Bedrooms Designed For Betta Sleep
Love sleep? We do too. So to mark the first day of “Sleeptember” here are Betta Living’s top tips by our newest member to the blog team, interior designer Amanda Watson, on designing a bedroom environment that will help you achieve a betta night’s sleep.
Achieving a great night’s sleep can be a dream for some and a nightmare for others. Lack of sleep not only makes you feel tired, it can also affect the way we perform when confronted with lifestyle factors and pressures that affect our daily lives.
But some simple bedroom design techniques can help to deliver better quality sleep. My top five design tips to support better sleep include:
Layout: the bed should be placed in the middle of the room, allowing you to walk around the bed with ease. If you have a partner, ensure you can both easily get in and out of the bed without disturbing the other person or feeling confined. Having the bed centralized in the room also gives good visibility around the room – delivering peace of mind as we fall asleep.
Colours: White bedrooms are hugely popular and, along with other calming colours like soft creams and pastels, it has been scientifically proven to help achieve a good night’s sleep.
Vibrant and bold colours stimulate the brain, which is OK for when we want to wake up, but not for calming us down for slumber.
The survey* also reported that pale blues, greens and shades of yellow are also conducive to sleep. It showed that people who slept in rooms decorated in these colours received the best night’s sleep versus those in purple painted decors and brown-biased rooms.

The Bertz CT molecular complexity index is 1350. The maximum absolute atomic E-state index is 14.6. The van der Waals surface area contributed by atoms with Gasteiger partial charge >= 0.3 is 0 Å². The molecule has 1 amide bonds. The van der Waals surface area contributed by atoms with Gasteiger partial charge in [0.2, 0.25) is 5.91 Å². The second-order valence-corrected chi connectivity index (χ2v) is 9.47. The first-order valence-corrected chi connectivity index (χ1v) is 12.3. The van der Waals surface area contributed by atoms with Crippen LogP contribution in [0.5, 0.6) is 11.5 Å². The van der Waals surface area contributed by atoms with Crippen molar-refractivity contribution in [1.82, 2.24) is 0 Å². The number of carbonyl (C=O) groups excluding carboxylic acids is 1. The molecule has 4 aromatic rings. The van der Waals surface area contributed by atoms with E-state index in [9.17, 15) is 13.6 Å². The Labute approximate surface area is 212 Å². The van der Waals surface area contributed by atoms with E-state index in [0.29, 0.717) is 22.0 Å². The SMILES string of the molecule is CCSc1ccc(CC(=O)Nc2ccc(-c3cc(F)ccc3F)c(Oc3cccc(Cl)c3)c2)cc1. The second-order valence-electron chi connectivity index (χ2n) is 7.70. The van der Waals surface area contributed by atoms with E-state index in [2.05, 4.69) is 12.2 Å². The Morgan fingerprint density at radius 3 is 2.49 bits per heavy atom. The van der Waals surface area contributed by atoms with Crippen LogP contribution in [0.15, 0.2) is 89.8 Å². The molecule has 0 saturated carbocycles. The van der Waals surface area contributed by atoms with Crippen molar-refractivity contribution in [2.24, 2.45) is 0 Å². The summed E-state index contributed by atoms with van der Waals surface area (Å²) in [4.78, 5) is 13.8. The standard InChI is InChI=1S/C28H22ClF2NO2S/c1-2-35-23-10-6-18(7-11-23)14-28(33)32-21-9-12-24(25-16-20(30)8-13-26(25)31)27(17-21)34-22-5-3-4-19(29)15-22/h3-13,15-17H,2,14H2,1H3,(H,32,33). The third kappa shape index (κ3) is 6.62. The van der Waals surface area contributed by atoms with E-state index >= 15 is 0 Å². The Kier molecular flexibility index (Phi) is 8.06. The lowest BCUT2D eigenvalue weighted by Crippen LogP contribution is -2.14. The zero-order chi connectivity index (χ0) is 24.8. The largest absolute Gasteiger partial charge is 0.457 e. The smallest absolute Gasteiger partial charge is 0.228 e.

Clutter-free: Rooms free of clutter not only prevent obstruction and claustrophobia, a clear clutter free room helps our mindset and hence sleep.
According to experts clutter creates a low, stagnant and confusing environment that constantly drains energy. A clear bedroom with neat and tidy storage will help to inspire creativity and deliver a calm environment when it comes to relaxing.
Blackout: According to the Sleep Foundation, light and darkness are powerful cues that tell your body it's time to rest, or get you ready for a productive day. Studies have shown that the chemical reaction caused by light on our bodies does activate the body and can cause some of us to rise before we're ready.
Put blackout blinds or curtains at windows to keep your body in sleep mode until YOU’RE ready to wake up and start the day – not when the sun rises and its rays seep into the room.
The Sleep Foundation also says that “artificial light after dark can send wake-up messages to the brain, suppressing the production of the sleep-inducing hormone melatonin and making it harder to fall asleep and stay asleep” so lovely mood lighting as you drift off to sleep is highly recommended.
Also survey your room for any other sources of artificial light, for example, streetlamps or porch lights, or even the glow from the power buttons of electronics like TV's or bright alarm clocks.
Fresh and airy: Sleep scientists say that maintaining a room temperature between 16C and 18C during the night is best for sleep. Being too hot or cold when you are sleeping means you spend the night tossing and turning trying to get comfortable. Put window locks on bedroom windows so that you can leave them slightly ajar at night.
So while bedroom décor and design is down to your personal taste and choice, if you struggle to sleep or want to make the most of your body’s opportunity to recharge, it’s important to choose a bedroom décor that will help you relax and induce sleep – so think calming colours, clutter-free with an accessible bed, and a dark but fresh and airy room.
As always we’d love to hear any tips you have on bedroom design and sleep. Please let a comment or chat to us on Facebook or Twitter.